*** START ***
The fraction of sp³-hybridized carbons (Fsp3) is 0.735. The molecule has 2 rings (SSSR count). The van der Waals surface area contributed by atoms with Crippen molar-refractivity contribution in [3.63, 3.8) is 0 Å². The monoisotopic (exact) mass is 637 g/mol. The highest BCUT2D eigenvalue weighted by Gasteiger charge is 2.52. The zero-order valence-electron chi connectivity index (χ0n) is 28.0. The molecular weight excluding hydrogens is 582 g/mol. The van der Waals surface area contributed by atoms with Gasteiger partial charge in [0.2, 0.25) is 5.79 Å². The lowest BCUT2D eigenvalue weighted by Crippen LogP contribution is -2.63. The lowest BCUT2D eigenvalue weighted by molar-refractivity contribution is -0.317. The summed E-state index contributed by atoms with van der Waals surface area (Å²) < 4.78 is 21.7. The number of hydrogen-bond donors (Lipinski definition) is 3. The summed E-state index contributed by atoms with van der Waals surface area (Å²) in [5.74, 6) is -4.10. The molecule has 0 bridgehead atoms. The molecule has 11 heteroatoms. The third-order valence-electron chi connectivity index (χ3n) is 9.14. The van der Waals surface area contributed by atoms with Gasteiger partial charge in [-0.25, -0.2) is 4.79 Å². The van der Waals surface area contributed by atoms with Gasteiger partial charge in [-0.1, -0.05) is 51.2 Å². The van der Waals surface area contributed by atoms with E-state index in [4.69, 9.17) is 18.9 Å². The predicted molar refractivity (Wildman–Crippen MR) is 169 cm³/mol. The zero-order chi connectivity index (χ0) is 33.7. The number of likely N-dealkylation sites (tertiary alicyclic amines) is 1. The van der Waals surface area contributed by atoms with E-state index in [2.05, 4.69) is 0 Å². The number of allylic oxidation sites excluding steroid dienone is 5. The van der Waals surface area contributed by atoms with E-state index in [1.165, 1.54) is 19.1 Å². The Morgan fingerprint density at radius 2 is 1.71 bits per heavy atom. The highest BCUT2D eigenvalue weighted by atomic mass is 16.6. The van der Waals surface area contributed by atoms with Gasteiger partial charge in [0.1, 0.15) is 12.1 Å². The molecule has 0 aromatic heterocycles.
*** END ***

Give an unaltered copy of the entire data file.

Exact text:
The fraction of sp³-hybridized carbons (Fsp3) is 0.735. The molecule has 2 rings (SSSR count). The van der Waals surface area contributed by atoms with Crippen molar-refractivity contribution in [3.63, 3.8) is 0 Å². The monoisotopic (exact) mass is 637 g/mol. The highest BCUT2D eigenvalue weighted by Gasteiger charge is 2.52. The zero-order valence-electron chi connectivity index (χ0n) is 28.0. The molecular weight excluding hydrogens is 582 g/mol. The van der Waals surface area contributed by atoms with Gasteiger partial charge in [0.2, 0.25) is 5.79 Å². The lowest BCUT2D eigenvalue weighted by Crippen LogP contribution is -2.63. The lowest BCUT2D eigenvalue weighted by molar-refractivity contribution is -0.317. The summed E-state index contributed by atoms with van der Waals surface area (Å²) < 4.78 is 21.7. The number of hydrogen-bond donors (Lipinski definition) is 3. The summed E-state index contributed by atoms with van der Waals surface area (Å²) in [5.74, 6) is -4.10. The molecule has 0 bridgehead atoms. The molecule has 11 heteroatoms. The third-order valence-electron chi connectivity index (χ3n) is 9.14. The van der Waals surface area contributed by atoms with Gasteiger partial charge in [-0.25, -0.2) is 4.79 Å². The van der Waals surface area contributed by atoms with Gasteiger partial charge in [-0.1, -0.05) is 51.2 Å². The van der Waals surface area contributed by atoms with E-state index in [4.69, 9.17) is 18.9 Å². The predicted molar refractivity (Wildman–Crippen MR) is 169 cm³/mol. The zero-order chi connectivity index (χ0) is 33.7. The number of likely N-dealkylation sites (tertiary alicyclic amines) is 1. The van der Waals surface area contributed by atoms with E-state index in [2.05, 4.69) is 0 Å². The number of allylic oxidation sites excluding steroid dienone is 5. The van der Waals surface area contributed by atoms with E-state index in [1.165, 1.54) is 19.1 Å². The Morgan fingerprint density at radius 2 is 1.71 bits per heavy atom. The highest BCUT2D eigenvalue weighted by atomic mass is 16.6. The van der Waals surface area contributed by atoms with Gasteiger partial charge in [0.1, 0.15) is 12.1 Å². The molecule has 0 aromatic heterocycles.